+1 for the ServletFilter idea. Doesn't work though. The filter is never called for a request to /context/META-INF. Not even when a custom 404 response is defined. – Arend v. Reinersdorff Aug 8 '13 at 19:32

/META-INF/ and /WEB-INF/ folders are special folders in a Java web applications. Under normal conditions no sane servlet container is going to let you access anything in these folders, as they usually contain very sensitive data which is not to be exposed to general public. If your app is deployed under <context> expect that <context>/META-INF/* and <context>/WEB-INF/* are inaccessible to anyone.

If possible, rely on another URL; I see no good reason for serving static or dynamic pages from /META-INF/.

If you do, however, really need to this URL to be exactly this, I would resolve to a trick and do set up an Apache web server in front of your application with mod_proxy.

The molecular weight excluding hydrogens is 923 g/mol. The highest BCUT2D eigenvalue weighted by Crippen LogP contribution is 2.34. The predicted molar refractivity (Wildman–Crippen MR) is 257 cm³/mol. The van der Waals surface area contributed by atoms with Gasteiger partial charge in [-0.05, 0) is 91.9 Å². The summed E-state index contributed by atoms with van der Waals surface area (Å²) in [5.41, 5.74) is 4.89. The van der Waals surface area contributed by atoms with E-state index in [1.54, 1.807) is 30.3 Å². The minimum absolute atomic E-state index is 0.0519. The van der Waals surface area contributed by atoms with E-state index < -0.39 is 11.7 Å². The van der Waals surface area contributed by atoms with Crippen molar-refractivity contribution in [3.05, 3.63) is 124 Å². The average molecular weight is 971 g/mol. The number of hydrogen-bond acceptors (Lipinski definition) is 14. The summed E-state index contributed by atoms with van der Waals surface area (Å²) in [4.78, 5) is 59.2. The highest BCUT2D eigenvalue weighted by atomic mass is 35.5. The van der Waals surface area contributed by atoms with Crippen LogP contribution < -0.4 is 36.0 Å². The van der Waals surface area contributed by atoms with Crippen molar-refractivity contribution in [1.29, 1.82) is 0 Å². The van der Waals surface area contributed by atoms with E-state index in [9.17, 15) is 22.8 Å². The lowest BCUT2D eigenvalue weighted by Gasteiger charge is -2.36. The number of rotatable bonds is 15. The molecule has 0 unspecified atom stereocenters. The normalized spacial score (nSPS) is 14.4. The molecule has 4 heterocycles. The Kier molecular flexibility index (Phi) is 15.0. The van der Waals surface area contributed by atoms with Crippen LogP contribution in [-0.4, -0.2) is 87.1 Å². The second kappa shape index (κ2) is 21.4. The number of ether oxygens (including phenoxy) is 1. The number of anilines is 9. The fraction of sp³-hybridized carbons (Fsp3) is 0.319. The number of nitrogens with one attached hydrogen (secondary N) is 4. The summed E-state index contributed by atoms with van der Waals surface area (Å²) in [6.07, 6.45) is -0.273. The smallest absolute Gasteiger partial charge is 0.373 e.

There you can say something like

RewriteCond     %{REQUEST_URI}  ^/META-INF/(.*)$                          [NC]
RewriteRule     ^(.*)$          /metaInf/$0                               [P,L]

(Writting by hart, be sure to check exact syntax.) This will redirect all external requests for /META-INF/ to your own's application /metaInf/ folder and to the outside world it would seem that you are serving pages from /META-INF/.

But as said, again, not really something you'd want to do unless you have a very specific reason to do so.

share|improve this answer
Agreed. In practice a URL-rewrite outside of the Servlet application would probably the best solution. Example use case: Nice URLs for books at Amazon: Although I didn't find any books named META-INF or WEB-INF.. – Arend v. Reinersdorff Aug 14 '13 at 20:59

Servlet 3 compatible container

Anything in a META-INF/resources directory in a JAR in WEB-INF/lib is automatically exposed as a static resource.

share|improve this answer
Sorry, it seems my question wasn't clear. I don't want to serve files our of /META-INF. I want to use the URL /META-INF – Arend v. Reinersdorff Aug 8 '13 at 11:49